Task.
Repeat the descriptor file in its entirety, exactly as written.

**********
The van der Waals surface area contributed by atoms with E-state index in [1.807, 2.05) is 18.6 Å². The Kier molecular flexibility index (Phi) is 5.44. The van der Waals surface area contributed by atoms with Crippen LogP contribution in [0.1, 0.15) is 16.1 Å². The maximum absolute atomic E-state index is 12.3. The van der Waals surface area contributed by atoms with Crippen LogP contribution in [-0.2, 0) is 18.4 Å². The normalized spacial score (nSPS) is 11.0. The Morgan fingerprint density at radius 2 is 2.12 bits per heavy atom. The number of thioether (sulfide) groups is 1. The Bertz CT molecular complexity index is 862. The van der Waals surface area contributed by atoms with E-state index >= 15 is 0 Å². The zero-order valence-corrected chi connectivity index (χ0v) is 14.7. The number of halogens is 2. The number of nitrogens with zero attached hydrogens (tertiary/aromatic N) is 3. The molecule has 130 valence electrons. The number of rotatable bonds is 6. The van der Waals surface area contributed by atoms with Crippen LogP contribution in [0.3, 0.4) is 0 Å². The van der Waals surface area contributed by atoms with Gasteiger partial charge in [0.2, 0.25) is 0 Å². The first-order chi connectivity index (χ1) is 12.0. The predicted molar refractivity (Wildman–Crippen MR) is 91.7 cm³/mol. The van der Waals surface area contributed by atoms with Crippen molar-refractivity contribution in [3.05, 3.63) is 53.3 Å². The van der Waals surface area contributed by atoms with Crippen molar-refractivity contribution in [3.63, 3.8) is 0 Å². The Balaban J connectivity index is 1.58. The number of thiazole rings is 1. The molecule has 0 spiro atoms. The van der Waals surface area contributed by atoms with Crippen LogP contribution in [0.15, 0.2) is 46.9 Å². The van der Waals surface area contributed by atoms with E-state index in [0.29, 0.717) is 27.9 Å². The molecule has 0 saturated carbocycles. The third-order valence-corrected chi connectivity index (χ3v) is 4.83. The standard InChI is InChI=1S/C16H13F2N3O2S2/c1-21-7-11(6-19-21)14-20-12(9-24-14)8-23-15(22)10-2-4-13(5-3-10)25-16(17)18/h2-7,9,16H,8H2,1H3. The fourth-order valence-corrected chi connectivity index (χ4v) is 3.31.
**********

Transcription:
The van der Waals surface area contributed by atoms with E-state index in [1.807, 2.05) is 18.6 Å². The Kier molecular flexibility index (Phi) is 5.44. The van der Waals surface area contributed by atoms with Crippen LogP contribution in [0.1, 0.15) is 16.1 Å². The maximum absolute atomic E-state index is 12.3. The van der Waals surface area contributed by atoms with Crippen LogP contribution in [-0.2, 0) is 18.4 Å². The normalized spacial score (nSPS) is 11.0. The Morgan fingerprint density at radius 2 is 2.12 bits per heavy atom. The number of thioether (sulfide) groups is 1. The Bertz CT molecular complexity index is 862. The van der Waals surface area contributed by atoms with E-state index >= 15 is 0 Å². The zero-order valence-corrected chi connectivity index (χ0v) is 14.7. The number of halogens is 2. The number of nitrogens with zero attached hydrogens (tertiary/aromatic N) is 3. The molecule has 130 valence electrons. The number of rotatable bonds is 6. The van der Waals surface area contributed by atoms with Crippen LogP contribution in [0.3, 0.4) is 0 Å². The van der Waals surface area contributed by atoms with Gasteiger partial charge in [0.2, 0.25) is 0 Å². The first-order chi connectivity index (χ1) is 12.0. The predicted molar refractivity (Wildman–Crippen MR) is 91.7 cm³/mol. The van der Waals surface area contributed by atoms with Crippen molar-refractivity contribution in [3.05, 3.63) is 53.3 Å². The van der Waals surface area contributed by atoms with Crippen molar-refractivity contribution in [3.63, 3.8) is 0 Å². The Balaban J connectivity index is 1.58. The number of thiazole rings is 1. The molecule has 0 spiro atoms. The van der Waals surface area contributed by atoms with Crippen LogP contribution in [0.15, 0.2) is 46.9 Å². The van der Waals surface area contributed by atoms with E-state index in [0.29, 0.717) is 27.9 Å². The molecule has 0 saturated carbocycles. The third-order valence-corrected chi connectivity index (χ3v) is 4.83. The standard InChI is InChI=1S/C16H13F2N3O2S2/c1-21-7-11(6-19-21)14-20-12(9-24-14)8-23-15(22)10-2-4-13(5-3-10)25-16(17)18/h2-7,9,16H,8H2,1H3. The fourth-order valence-corrected chi connectivity index (χ4v) is 3.31.